Fly Girls: The Daring American Women Pilots Who Helped Win WWII
By: P. O’Connell Pearson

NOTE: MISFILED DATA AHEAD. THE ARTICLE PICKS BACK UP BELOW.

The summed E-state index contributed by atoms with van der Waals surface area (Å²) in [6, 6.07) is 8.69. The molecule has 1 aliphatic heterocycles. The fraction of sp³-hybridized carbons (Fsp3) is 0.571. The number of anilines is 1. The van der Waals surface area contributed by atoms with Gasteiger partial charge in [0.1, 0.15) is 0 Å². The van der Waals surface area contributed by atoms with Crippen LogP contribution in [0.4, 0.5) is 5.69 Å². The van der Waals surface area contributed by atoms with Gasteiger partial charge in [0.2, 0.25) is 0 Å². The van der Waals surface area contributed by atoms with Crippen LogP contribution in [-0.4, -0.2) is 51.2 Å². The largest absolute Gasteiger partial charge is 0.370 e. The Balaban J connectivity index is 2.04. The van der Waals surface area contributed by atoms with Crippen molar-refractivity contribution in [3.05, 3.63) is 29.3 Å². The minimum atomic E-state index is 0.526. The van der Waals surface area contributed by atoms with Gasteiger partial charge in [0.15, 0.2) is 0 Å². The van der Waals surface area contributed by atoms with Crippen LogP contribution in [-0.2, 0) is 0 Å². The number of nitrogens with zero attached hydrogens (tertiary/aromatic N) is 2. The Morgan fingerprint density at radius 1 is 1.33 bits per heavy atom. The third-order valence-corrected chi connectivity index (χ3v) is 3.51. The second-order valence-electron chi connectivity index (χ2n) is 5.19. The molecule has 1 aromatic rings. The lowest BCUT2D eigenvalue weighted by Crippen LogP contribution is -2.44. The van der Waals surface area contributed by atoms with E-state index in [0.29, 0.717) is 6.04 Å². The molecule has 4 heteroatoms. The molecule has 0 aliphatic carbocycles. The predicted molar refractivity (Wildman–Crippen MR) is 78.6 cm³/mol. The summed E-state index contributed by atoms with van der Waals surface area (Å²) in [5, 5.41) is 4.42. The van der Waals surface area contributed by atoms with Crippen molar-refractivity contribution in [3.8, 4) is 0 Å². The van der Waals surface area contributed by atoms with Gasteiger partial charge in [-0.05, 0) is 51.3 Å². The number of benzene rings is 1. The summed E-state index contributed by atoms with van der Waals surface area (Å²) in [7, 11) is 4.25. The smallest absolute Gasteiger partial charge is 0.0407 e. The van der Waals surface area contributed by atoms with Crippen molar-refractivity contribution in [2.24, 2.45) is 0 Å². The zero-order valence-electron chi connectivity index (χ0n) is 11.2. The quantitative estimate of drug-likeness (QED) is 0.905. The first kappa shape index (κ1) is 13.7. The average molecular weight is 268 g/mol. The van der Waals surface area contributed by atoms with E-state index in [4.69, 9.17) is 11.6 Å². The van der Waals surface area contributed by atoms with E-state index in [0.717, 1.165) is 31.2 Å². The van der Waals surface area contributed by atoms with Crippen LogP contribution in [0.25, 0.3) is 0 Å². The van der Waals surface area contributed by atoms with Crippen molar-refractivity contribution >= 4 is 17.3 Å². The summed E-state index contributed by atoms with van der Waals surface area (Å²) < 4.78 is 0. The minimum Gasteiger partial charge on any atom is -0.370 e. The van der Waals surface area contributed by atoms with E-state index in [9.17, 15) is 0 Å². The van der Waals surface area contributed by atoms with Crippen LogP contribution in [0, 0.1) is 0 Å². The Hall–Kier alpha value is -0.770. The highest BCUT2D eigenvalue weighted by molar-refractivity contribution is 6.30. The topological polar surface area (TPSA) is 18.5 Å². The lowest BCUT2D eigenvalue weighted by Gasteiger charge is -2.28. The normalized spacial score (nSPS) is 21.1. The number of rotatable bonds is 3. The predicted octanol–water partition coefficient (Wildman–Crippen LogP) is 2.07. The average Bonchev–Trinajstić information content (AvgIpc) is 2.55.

From 1941 until 1944, more than 1,000 women, many of them already highly experienced aviators, took to the air as part of the Women Airforce Service Pilots. Though quite small in number compared to other airborne units, the WASPs undertook many vital yet dangerous missions with the utmost skill and often very little recognition. From ferrying newly manufactured aircraft to awaiting military bases, assisting in target and searchlight trainings, towing supply gliders behind enemy lines, and acting as flight instructors and air taxis, these remarkable women risked their lives as civilians time and again in service of their country. But despite their bravery and perseverance in the face of danger, harassment, sexism, and discrimination, they would be denied military status, honors, and benefits for another 35 years. Pearson excels at clarifying this complicated war for young readers in a style that is riveting, informative, and never watered down. While bridging world events to American life in the 1940s, she tells the WASPs’ story with dignity, offering a touching, moving tribute to their extremely risky, behind-the-scenes tasks that proved vital to the war effort and an Allied victory. The author also provides a fascinating look at what sadly remained a forgotten history for far too long, creating an inspirational example for young readers to follow their paths despite the obstacles.